"Fearlessness is the first requirement of spirituality. Cowards can never be moral." -- Mahatma Gandhi

Monday, March 21, 2011

A 'Required Reading Syllabus' for the "Spiritual Not Religious"

For the growing body of scientifically-oriented Westerners for whom traditional religious institutions rapidly lost relevance over the past 100 years - a growing body of individuals with an eclectic array of spiritual beliefs and practices, who could be roughly categorized as "spiritual but not religious" - a trio of books published before the paradigm-shattering 1960s may be classified as 'required reading' on the spiritual syllabus.

In order of publication, Richard M. Bucke's "Cosmic Consciousness," William James' "The Varieties of Spiritual experience," and Aldous Huxley's "The Perennial Philosophy," carried the message from the world's varied wisdom traditions to a receptive modern audience that authentic spiritual or mystical awakening was possible and that the achievement of 'higher consciousness' in their lifetime was possible.

A fourth volume that traces the evolution of ever higher stages of animal and human consciousness is philosophical polymath and then-popular BBC broadcaster, Gerald Heard's, "Pain, Sex and Time." First published in 1939 and long out-of-print, "Pain, Sex and Time" was republished in 2004 due to a rising popular demand led by the reigning 'dean' of "comparative religious studies," Huston Smith, who credits reading Heard's account of spirituality and evolution with 'converting' him, literally overnight, "from the scientific worldview (which takes the visible world to be the only world there is) to the vaster world of the mystics."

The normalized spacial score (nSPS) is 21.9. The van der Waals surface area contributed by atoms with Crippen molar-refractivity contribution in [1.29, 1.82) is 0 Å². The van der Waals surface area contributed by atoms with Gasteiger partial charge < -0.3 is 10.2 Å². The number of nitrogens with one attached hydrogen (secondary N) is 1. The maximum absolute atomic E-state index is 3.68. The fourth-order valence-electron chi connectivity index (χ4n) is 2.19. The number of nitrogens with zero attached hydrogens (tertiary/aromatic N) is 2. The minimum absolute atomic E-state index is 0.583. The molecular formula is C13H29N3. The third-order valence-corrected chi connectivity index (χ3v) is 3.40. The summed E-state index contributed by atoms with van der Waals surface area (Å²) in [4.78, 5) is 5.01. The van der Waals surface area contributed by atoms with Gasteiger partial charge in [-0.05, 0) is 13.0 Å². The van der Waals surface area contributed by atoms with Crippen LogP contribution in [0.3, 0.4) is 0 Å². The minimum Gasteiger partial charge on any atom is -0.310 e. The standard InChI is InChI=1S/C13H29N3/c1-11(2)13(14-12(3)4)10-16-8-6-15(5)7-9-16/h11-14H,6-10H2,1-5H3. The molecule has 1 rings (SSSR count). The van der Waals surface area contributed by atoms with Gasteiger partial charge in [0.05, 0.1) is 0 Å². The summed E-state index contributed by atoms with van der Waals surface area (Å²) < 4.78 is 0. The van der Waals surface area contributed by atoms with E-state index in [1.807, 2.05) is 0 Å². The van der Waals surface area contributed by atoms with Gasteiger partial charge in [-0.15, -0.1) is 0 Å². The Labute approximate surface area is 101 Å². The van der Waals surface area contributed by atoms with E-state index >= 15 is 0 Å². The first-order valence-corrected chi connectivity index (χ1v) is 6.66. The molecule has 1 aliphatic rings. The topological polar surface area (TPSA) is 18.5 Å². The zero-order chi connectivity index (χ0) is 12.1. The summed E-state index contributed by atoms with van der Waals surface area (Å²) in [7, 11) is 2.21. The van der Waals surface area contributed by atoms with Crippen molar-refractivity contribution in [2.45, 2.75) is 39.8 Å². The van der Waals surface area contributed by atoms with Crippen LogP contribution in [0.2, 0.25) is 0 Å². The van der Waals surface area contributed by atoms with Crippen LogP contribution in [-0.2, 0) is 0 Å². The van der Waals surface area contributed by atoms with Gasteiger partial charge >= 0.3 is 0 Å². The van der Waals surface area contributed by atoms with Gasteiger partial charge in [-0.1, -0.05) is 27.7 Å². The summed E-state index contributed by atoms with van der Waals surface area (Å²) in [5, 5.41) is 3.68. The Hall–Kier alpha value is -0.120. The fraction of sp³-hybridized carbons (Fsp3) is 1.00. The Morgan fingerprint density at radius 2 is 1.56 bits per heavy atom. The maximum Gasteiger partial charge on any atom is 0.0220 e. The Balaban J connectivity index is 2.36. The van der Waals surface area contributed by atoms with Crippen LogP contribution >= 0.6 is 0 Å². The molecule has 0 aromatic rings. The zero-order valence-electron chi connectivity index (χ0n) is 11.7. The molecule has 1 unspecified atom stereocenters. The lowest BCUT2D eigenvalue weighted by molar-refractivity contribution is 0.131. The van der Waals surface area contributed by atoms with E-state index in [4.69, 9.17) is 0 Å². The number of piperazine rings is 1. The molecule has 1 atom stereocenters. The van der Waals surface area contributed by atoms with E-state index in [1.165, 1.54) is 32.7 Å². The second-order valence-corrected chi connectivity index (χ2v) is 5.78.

Photo of spiritual pioneers (left to right);
Christopher Isherwood, Gerald Heard,
Richard Neutra, Linus Pauling,
Julius Huxley , and Aldous Huxley
(Smith notes he is in good company in this, as it was Heard who converted Huxley "from the cynical nihilism of his Brave New World to the Perennial Philosophy.")

Sub-titled, "A New Outlook on Evolution and the Future of Man," Heard's treatise lays a solid historical and theoretical evolutionary framework for  modern spiritual teachings, such as Andrew Cohen's teachings on "Evolutionary Enlightenment," which capture the synergy and synergistic potential that comes from the synthesis of ancient wisdom traditions and enlightenment teachings with leading edge scientific and psychological understandings.

As well, "Pain Sex and Time" provides as solid base of information for traditional "religionists" who seek to understand, and put into context, the rapid changes that bastions of religious conservatism, like the Vatican and Papacy, are undergoing in response to the deepening understandings of modern science. (In the last decade, the Catholic Church has rehabilitated the once-excommunictated Galileo, acknolwedged the Big Bang Theory as the most likely candidate for the Creation event, and Pope Benedict has plainly stated there is no conflict betwen the views of the Catholic Church, as set out in its new Cathecism, and the progress of modern scientific understanding.)

Heard had this to say on what may be called our "evolutionary imperative," humanity's need to push the limits of their psychical, as well as physical, knowledge of what our 'reality' is: